Monday, May 18, 2020

Don't Get Weird On Me, Babe: Animal Crossing Pocket Camp



I don't know about Animal Crossing in general but Pocket Camp is weird. It emblematizes cultural drift. Could something like this have existed in the mid or late twentieth century? I doubt it.

In great part, ACPC relies on and resides in the hinterland between maturity and childhood. It looks absolutely like a game designed for children. Quite small children. It doesn't read like one.

We're in a nervous neighborhood, as evidenced by the appearance of the anxious query "is Animal Crossing for adults?", tenth in Google's suggestions on how a sentence beginning "Is Animal Crossing..."might end. That's the generic Animal Crossing, though. If you rephrase the question to refer specifically to Pocket Camp the suggestion vanishes. Seems it's a question no-one's asking.

Pocket Camp is the red-headed stepchild of the franchise. Ars Technica's glowing review of New Horizons complains that "the series' identity has been sullied in recent years by the smartphone-only spinoff Animal Crossing: Pocket Camp", suggesting those of us who have only seen the mobile version might even "assume the Animal Crossing series is a cheap Farmville clone".


Of course, to do that I'd first have to have played Farmville, or at least have a much clearer idea of what it is. Did it have narcissists, fantasists and super-annuated extras from Easy Rider as mainstays of its cast? Did it exist to blur the boundaries of the real and irreal?

I like to play Pocket Camp right before I go to sleep, which often means midnight or later. Some of the animals in the campsite comment on the lateness of the hour. They allude to night-time activities that they and I might prefer to keep hidden. They express mild concern over why I might be up so late.

Yet there they always are. Juggling, reading, chatting. Night never falls on our shared world. It's always bright as noon. Their surprise at my nocturnal presence might equally be my own at their eternal wakefulness.



The private lives of these animals are a mystery. I'm not always sure even of their species. It is, I'm thinking, something about which one shouldn't ask.

There are many questions better left unspoken. To ask why a penguin, if that's what Tex is, should be both a football letterman and an enthusiast for the revival of dead languages would take Pocket Camp into areas I feel ill-qualified to enter. It's necessary to accept these situations.

Some of my animal friends maintain a certain consistency. Rosie is determined she's a star. Apollo knows he's old. Tex's speech in favor of bringing back Latin, however, turned up a few days later in the mouth of someone else, word for word.

What does that mean? I think of Californium, sometimes. Are we inside the children's novel Philip K Dick never wrote?


There's a queasy lurch to some of the conversations. Animal Crossing is a safe place, we all know that, but is it? Is it really? Do you want to imagine Rosie in a leather jumpsuit? Like Suzy Quatro, perhaps? Or Joan Jett? Or Kathy Rain? And should you, if you do?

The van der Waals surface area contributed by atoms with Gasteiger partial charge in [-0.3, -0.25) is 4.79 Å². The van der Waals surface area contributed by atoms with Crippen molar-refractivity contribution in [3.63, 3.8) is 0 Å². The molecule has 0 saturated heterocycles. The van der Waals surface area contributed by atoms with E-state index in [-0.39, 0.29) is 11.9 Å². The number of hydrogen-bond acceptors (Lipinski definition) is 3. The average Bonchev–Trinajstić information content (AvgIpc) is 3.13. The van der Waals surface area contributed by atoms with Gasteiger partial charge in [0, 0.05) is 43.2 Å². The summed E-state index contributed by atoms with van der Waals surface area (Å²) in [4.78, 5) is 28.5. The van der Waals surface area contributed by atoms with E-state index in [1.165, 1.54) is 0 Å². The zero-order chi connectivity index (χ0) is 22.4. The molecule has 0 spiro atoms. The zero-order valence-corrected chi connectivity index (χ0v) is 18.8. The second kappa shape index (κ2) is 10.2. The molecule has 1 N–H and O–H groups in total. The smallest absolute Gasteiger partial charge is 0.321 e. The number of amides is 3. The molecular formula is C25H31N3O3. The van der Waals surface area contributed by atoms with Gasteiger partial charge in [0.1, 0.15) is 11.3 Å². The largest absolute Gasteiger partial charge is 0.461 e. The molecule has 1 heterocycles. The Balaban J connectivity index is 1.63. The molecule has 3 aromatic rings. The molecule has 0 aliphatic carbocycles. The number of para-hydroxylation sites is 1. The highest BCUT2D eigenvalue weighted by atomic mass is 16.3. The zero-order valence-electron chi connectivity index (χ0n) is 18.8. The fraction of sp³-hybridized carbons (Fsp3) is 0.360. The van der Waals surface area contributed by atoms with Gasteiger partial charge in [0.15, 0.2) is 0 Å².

She didn't really say it, did she? Someone put those words in her mouth. Is there a leather jumpsuit in the game? Is this a marketing suggestion? Or is it someone having fun? And at whose expense?

Apollo was the first animal to join my crew. He all but invited himself. I wasn't sure at first but now he's a fixture. I wouldn't know the place without his passive-aggressive bark and self-deprecating sense of humor.

He has a lot of lines. Last night I upgraded my cool tent to level three and he launched into a multi-screen soliloquy on the joy of the open road. It was worthy of Lana's intro to Ride, or at least a bar band cover of  Steppenwolf.


Was it the way we were dressed? Or the cool factor of the level three tent? Or was Apollo just having a mid-life crisis, like all his others?

He's an eagle with barely-suppressed anger issues, an odd combination of self-doubt and arrogance. Rosie's a narcissist, possibly delusional. Goldie, as we have already established, is agarophobic. Eugene seems to think he's The Fonz. Tia believes inanimate objects can be friends, although not with her. Freya is perhaps the most normal of campers, although even she seems dangerously brittle some days...

I'm thinking of Phil Dick again. Clans of the Alphane Moon, specifically.


Last night I dinged level 22. There are eight animals camping with me, the most the campsite can hold.

I checked today. The game currently has at least one hundred and fifty levels and there are one hundred and ninety-one animals.

I think I need to sit quietly and think this through. Animal Crossing: Pocket Camp is weird. And it's not about to stop.

2 comments:

  1. Ah, but PKD DID write a childrens novel - Nick and the Glimmung, which would make a cool game platform.
    Clans...would make a great party game. Someone should kickstart it.
    PKD did riff on tiny worlds in Three Stigmata - Perky Pat layouts sound like AC terraforming.

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    1. Oh, I should have remembered Nick and the Glimmung. I work with another big PKD fan and he's mentioned it several times. I have yet to get hold of a copy. When I eventually go back to work I'll order myself a copy.

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